Artwork credits: khoma @ khomatech.com
Their initial LP project, Warm Communications and experimentation go together ala TV and video: one broadcasts forward-thinking ideals, the other embeds itself in the recordings of the past catalogue. His first in six years, the Scandinavian's co-produced, recovered-from-tinnitus comeback album - what's enthralling is how good it turned out.
Syncopated powerhouse "Almost And Beyond" opens boldly, melodically nodding to "37 Degrees And Falling" Polar on Certificate 18. "End Of The Story" ties delicate vocal samples to a sly, heavy-suction drum section, and chirping, whirling atmospherics, coming off like the ghost of Ed Rush & Optical (when they were good) slipping through a contemporaneous wormhole, filtered through a cheesegrater and displaying the subtle, sinister funk that won over so many fans originally. "Another Time" prolongs this theme, with a bassline that wriggles like a wild snake through a maze of long grass. Busy on the percussion, big on quirkiness, it escapes triteness by a level of attentiveness that is signature to Polar productions.
"Nothing Personal" conjures imagery of Boards Of Canada and Autechre sharing seats on a gut-churning rollercoaster, only to be strapped in by Luke Vibert, handed chocolate milkshake and honest synth squiggles. The result is a sublime mix of off-kilter harmonics and dribbling digital synthesis.
"I Don't Remember" collides its intricate details akin to dodgem cars in an egg whisker, the drums accentuating the glitch-punctuated compartments of sound throughout. "Rendition", all space-age synth ditties, is the pick of the collection - if your agenda is to have drums incorporated as a major part of the cut. This and "High Voltage" are vintage Polar, employing intermingling textures with some superbly chopped, "tighten up" tenacity.
"In The Middle Of Somewhere" is "Out Of The Blue"-esque Polar fattened up and simplified, but here still maintaining your interest by its quality of ingredients - it's music beyond just a DJ tool; also thanks to its shorter-than-five-minutes length. "3 Liter" is a near continuation of once-album-of-the-week-at-boomkat producer Naphta's "Are You Ready", if it was dipped in a lagoon of syrup - this concoction oozes vitality and poise above the sub cushion. "Static", one of three downtempo cuts on this digital release, offers an inexorable hiphop bounce. "Stepping Out" is, not surprisingly, a militant stepper tune, but collates just as much subtlety as its peers, rinsing out the two-step break but never sounding too regimented or contrived.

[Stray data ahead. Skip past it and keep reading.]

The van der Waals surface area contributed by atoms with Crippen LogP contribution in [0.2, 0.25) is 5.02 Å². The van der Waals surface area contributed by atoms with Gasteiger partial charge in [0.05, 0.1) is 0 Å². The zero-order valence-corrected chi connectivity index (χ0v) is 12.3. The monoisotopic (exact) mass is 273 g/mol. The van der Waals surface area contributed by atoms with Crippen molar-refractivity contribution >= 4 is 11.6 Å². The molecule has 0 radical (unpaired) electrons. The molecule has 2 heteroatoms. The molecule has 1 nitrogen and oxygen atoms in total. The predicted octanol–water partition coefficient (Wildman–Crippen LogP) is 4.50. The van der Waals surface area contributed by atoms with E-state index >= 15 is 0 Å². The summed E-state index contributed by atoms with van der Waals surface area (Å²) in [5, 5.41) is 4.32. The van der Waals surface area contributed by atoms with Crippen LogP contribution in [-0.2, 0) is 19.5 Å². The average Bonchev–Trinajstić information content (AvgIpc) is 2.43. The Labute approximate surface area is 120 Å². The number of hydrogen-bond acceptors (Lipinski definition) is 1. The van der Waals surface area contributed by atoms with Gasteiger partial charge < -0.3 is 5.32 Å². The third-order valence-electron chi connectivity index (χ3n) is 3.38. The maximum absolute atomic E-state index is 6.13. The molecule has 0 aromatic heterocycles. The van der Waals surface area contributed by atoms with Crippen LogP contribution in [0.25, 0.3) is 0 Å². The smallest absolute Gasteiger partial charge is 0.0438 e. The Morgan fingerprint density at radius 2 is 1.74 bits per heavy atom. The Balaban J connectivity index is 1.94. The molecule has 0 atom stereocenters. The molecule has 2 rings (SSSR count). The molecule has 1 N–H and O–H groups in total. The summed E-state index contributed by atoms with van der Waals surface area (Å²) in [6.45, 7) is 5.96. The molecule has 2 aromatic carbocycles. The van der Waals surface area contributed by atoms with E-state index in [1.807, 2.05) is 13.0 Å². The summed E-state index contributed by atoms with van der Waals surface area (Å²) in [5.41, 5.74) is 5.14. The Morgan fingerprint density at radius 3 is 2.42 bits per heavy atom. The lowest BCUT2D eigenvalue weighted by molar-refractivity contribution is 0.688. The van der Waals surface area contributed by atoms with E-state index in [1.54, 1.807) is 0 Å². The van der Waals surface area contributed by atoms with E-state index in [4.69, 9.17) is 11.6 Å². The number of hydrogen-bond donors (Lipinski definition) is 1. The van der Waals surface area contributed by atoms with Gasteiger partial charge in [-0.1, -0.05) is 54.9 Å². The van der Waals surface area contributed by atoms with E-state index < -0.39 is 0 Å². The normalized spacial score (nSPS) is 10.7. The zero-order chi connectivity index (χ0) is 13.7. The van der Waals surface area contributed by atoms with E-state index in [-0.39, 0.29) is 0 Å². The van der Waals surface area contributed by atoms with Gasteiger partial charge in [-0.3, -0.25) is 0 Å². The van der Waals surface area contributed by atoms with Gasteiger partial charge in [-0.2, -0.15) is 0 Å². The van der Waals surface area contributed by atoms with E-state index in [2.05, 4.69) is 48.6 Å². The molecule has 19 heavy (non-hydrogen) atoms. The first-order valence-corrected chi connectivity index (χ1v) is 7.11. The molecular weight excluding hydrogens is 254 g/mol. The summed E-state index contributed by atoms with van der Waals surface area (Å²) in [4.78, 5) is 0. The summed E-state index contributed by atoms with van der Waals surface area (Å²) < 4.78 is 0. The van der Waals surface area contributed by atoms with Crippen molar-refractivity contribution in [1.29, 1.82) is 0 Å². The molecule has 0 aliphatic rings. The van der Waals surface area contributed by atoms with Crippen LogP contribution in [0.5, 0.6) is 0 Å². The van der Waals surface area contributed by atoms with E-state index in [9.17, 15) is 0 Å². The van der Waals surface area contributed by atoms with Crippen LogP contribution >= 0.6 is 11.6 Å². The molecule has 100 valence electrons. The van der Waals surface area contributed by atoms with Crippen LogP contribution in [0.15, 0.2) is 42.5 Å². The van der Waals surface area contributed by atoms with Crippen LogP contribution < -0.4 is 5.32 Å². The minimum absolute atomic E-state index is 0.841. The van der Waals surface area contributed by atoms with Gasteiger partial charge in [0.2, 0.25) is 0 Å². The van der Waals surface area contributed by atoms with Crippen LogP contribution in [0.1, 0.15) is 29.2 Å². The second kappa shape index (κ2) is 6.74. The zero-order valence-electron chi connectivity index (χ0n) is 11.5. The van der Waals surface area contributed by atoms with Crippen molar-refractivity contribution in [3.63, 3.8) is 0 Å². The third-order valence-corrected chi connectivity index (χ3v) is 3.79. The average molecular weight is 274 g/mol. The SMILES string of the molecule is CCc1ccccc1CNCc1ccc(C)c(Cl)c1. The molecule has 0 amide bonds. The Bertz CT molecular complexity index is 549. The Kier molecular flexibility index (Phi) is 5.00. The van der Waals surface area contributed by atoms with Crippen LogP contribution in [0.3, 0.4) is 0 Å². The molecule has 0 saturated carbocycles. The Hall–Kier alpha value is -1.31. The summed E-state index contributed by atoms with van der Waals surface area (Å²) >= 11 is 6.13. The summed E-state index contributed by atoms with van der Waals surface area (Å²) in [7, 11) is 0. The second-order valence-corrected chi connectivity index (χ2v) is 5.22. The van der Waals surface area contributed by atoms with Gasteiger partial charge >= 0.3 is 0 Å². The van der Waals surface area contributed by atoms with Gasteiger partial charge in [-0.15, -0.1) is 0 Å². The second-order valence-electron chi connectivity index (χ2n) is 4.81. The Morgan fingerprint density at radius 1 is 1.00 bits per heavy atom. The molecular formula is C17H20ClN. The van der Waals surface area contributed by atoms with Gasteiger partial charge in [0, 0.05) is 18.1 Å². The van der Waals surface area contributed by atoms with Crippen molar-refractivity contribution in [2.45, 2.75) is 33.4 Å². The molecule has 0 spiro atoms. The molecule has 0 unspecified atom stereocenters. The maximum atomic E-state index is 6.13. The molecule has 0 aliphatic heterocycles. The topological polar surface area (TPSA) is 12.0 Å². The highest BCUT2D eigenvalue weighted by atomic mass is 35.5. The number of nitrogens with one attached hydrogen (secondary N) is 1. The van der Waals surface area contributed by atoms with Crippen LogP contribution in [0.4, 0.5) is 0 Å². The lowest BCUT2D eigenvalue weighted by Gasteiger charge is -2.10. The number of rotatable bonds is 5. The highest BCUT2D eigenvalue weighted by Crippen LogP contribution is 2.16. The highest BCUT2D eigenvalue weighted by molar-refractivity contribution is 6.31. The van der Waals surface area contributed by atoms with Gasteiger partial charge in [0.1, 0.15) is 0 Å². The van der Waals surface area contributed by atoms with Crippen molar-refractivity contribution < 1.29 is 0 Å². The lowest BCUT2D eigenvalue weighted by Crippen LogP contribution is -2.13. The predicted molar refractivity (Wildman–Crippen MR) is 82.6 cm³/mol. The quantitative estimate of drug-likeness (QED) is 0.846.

These tracks, built like throbbing nuclei, are elementally leftfield, however never too bulky for the litmus test. So becomes "Uneven", filled with gangster electricity that's part horror movie, part Tron - like the rest of the LP, its construction is easy to follow, yet deviant, the message luxuriously translated, the sentiments easy to relate to. As an accompanying bonus to "Lo-Fi Epilogue", you'll get the seductive "Chula".
As with an empty suitcase, the contents are awaiting to be taken somewhere exotic, but not to serve as hollow exoticisation; all saccharine show with no natural salt and pepper. In the end, here, Polar has created recordings that challenge the listener's expectations, but also have the audacity to appeal to the jaded junglist - or rather, armchair socialist contingent; complaining of no beats shaped for the dancefloor as well as headphones. It's like an unworn dressing gown when you're fresh out the shower: warm, inviting and stable. And as such, is highly recommended.
Purchase: Mp3 release
Dogs On Acid: support thread
Warm Communications: MySpace